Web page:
Unrequired Reading: Nov. 10, 2006

As you know, I’ve been interested in the development of the new Airbus A380 (the really big plane) and all the production problems Airbus has been having with it. The fact that I fly between 25,000 and 35,000 miles each year is a key contributor to this interest.

Barbara Peterson at Popular Mechanics takes care of my addiction with an article on the engineering issues Airbus is running into:

Will the A380 be the next Concorde — an engineering breakthrough with little chance of breaking even? Certainly, the problem the jetliner was supposed to help solve — airport gridlock — still exists. The world’s major hubs already operate at full capacity during peak hours, and traffic is expected to increase 4 percent annually, from 4.2 billion passengers in 2005 to 7 billion passengers in 2020. Building new airports or significantly expanding existing ones, though, is a practical and political nightmare.

The Airbus solution: Increase capacity with a plane that carries up to 900 passengers — nearly twice as many as the 747. “It is this big monster,” says Hans Weber, president of Tecop International, a San Diego-based aviation consulting firm. “And Airbus has struggled with the nightmare of making something this big economically efficient.”

Meanwhile, Boeing has gambled that the market is most interested in a fuel-efficient, midrange widebody that gives airlines flexibility. Its flagship project became the 250-passenger 787 Dreamliner, slated to go into service in 2008.

Virtually all experts agree that the A380 will eventually join the civilian fleet. (The plane’s maiden voyage — a planned Singapore Airlines flight to Sydney, Australia — was recently pushed back, again, and is now slated for late 2007.) But the problems facing the most expensive, ambitious nonmilitary aircraft project in history are mounting.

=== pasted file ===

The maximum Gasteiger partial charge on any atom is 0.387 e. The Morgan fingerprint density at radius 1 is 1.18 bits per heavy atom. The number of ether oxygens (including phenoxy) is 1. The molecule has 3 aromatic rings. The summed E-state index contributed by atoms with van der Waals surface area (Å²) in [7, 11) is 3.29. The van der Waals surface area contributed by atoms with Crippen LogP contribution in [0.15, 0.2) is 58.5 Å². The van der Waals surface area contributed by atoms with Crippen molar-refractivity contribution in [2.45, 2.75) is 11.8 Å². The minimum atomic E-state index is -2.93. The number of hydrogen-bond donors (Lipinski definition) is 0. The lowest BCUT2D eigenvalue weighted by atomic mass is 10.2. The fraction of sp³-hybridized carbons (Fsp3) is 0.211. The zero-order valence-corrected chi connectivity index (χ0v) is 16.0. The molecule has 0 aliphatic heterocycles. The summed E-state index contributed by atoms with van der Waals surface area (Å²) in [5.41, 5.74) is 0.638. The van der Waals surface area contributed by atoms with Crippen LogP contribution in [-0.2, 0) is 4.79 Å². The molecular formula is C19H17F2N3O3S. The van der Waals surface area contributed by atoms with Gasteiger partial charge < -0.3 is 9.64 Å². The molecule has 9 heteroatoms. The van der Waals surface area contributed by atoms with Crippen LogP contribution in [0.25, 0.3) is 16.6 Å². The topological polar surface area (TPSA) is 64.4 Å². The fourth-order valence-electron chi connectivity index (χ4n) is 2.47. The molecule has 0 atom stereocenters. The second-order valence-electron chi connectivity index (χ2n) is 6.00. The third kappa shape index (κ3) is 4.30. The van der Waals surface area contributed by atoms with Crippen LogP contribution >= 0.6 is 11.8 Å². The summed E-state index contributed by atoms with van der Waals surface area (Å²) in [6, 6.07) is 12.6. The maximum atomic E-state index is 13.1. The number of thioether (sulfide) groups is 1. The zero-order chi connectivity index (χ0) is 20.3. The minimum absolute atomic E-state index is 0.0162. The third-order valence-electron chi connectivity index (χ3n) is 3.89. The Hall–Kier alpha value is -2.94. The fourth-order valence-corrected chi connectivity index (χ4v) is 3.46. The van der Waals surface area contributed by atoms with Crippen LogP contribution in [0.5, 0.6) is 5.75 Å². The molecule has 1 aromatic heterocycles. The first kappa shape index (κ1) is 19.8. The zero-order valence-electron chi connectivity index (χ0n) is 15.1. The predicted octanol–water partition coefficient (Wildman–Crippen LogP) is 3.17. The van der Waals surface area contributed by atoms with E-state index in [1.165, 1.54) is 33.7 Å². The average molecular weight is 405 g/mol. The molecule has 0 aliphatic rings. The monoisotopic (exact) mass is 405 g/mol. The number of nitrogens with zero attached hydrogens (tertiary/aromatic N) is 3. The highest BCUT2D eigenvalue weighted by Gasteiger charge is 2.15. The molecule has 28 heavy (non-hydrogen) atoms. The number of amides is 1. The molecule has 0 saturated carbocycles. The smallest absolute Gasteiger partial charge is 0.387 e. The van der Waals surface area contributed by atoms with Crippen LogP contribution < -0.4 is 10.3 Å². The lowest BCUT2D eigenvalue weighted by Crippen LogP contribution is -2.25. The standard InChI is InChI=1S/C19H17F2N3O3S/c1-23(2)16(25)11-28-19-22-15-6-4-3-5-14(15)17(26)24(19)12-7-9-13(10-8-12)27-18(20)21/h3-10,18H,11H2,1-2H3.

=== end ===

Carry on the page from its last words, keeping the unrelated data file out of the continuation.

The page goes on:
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The AV Club interviewed Steven Wright this week. Turns out he and I share thoughts on travel:

AVC: What are the best and worst parts of touring?

SW: The best is definitely being in front of the audience, that rush in front of all those people. And then the other part is, “Oh my God, I’m in another hotel.” I say to my friends, if I won some contest, it would be like, “You have won five weeks in your own house!” Oh my God! I’d be jumping up and down hugging the host, hugging the other contestants.

AVC: So you’re not a fan of hotels?

SW: There’s just so many of them. It’s not that I don’t like hotels. This sounds kind of simple, but it’s true: The fact that you’re in a hotel means also that you’re not home. So as the time keeps going, and the experiences keep going, it’s like, “Man, I have not been home in this giant amount of time.”

I wonder if he was really enthusiastic and energetic in the interview.

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Five teams of finalists have been named by the New Orleans Building Corp. for the project of rebuilding the city’s waterfront. Unfortunately, Frank Gehry’s on one of the finalist-squads.

The potential development zone includes a largely derelict 4.5-mile stretch of the north bank of the Mississippi River between Jackson Avenue and the Industrial Canal, which now includes mostly wharves and port facilities. It borders the Lower Garden district, the warehouse district, the French Quarter, Marigny, and Baywater.

The RFQ calls for new commercial, cultural, park, and transportation uses for the area, and for maintaining cruise and cargo operations. This, says Cummings, could include a continuous park with walking and bike paths, museums, a large performance venue, a culinary university campus, and modern cruise ship terminals. He stresses that the area will be oriented to public facilities, not ”condominiums and private property.”

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In the “enemy of my enemy is my friend” category, Sheldon Silver helped shut down the West Side Stadium project, for which I’m quite thankful. As this City Journal article points out, Rep. Silver’s done a lot of stuff I don’t agree with: